Confused about voting in Montreal? Here's what you need to know

Montreal's municipal structure can be confusing, so we try to break it down for you and explain why it is the way it is.

Who am I voting for? How many people am I voting for? It's all covered right here

The election signs are up and decisions have to be made, but for who and what position? (Radio-Canada)

Am I voting for the mayor of Montreal or a borough mayor? What's the difference between a city councillor and a borough councillor, and why do we have to vote for both in some boroughs?

Montreal is a complicated city when it comes to municipal politics. With an election coming up in November, we break it down for you in a comprehensive and clear way.

The structure

Let's start from the top and move down the ladder.

Leading the City of Montreal is the mayor. Every Montrealer eligible to vote will have to decide on who they want to run the city.

Below the mayor is city council — which includes both borough mayors and city councillors.

"First of all, the city council is made up of the mayor of Montreal as well as all the mayors of the city's 18 boroughs," explains Danielle Pilette, a professor who specializes in municipal affairs in the urban studies department at the Université du Québec à Montréal.

Eighteen you say? But doesn't Montreal have 19 boroughs? Yes, but the Ville-Marie borough mayor is actually filled by the mayor of Montreal.

That means every Montrealer — except those in the Ville-Marie borough — are voting for both a Montreal mayor and a borough mayor.

City versus borough councillors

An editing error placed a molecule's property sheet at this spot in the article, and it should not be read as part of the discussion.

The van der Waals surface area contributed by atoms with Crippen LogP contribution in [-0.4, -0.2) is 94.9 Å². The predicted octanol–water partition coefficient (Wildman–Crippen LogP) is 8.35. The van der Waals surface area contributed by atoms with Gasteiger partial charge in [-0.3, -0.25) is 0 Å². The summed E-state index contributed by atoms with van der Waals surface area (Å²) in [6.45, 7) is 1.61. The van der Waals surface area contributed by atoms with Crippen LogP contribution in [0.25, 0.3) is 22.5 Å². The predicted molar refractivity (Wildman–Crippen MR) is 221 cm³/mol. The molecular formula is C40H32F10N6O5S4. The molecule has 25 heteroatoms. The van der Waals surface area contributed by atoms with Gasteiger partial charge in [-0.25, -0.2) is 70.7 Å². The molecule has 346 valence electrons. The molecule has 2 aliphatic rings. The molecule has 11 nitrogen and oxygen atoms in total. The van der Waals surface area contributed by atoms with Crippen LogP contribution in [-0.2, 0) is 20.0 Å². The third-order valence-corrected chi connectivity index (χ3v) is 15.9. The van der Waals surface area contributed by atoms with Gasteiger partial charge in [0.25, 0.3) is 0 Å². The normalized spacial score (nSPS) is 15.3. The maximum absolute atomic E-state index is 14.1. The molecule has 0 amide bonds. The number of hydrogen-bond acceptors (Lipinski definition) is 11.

Now it gets a bit more complicated.

Some Montreal boroughs just have city councillors, others have only borough councillors and some have both. So what's the difference?

City councillors represent their borough on Montreal city council and they also represent their citizens on borough council.

The more populated a borough, the more representation it will have on city council.

Take Côte-des-Neiges—Notre-Dame-de-Grâce for example. It is Montreal's most-populated borough with more than 160,000 residents. It has a borough mayor as well as five city councillors, but no borough councillors.

Côte-des-Neiges Notre-Dame-de-Grâce is Montreal's most populated borough, therefore it has five city councillors and no borough councillors. (Hélène Simard/CBC)

But what about borough councillors?

Each borough council has to have at least five members. 

So if the size of the population only warrants one city councillor, who also sits on borough council, that borough has to make up the difference in members by electing borough councillors.

"When we are looking at smaller-populated boroughs, like for example, Verdun, there, there are only two city councillors. So in order to have at least five representatives on the borough council, borough councillors need to be elected," says Pilette.

Verdun is one of two more complicated boroughs (LaSalle being the other one). It is not as populated as Côte-des-Neiges NDG, so citizens there vote for one city councillor and two borough councillors. (Hélène Simard/CBC)

So how many people am I voting for then?

Every Montrealer who shows up to their polling station votes for:

  • Mayor of Montreal
  • Borough mayor (unless in Ville-Marie)
  • City councillor of their district (except for in Outremont and L'Île-Bizard–Sainte-Geneviève, where the mayor serves as representative on city council)

And in boroughs with less city representation:

  • Borough councillor(s)
Every Montrealer votes for the person they want to see as mayor of the city. From there, things depend on which borough you live in and its population. (Hélène Simard/CBC)

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Sarah Leavitt


Sarah Leavitt is a multimedia journalist with CBC who loves hearing people's stories. Tell her yours: or on Twitter @SarahLeavittCBC.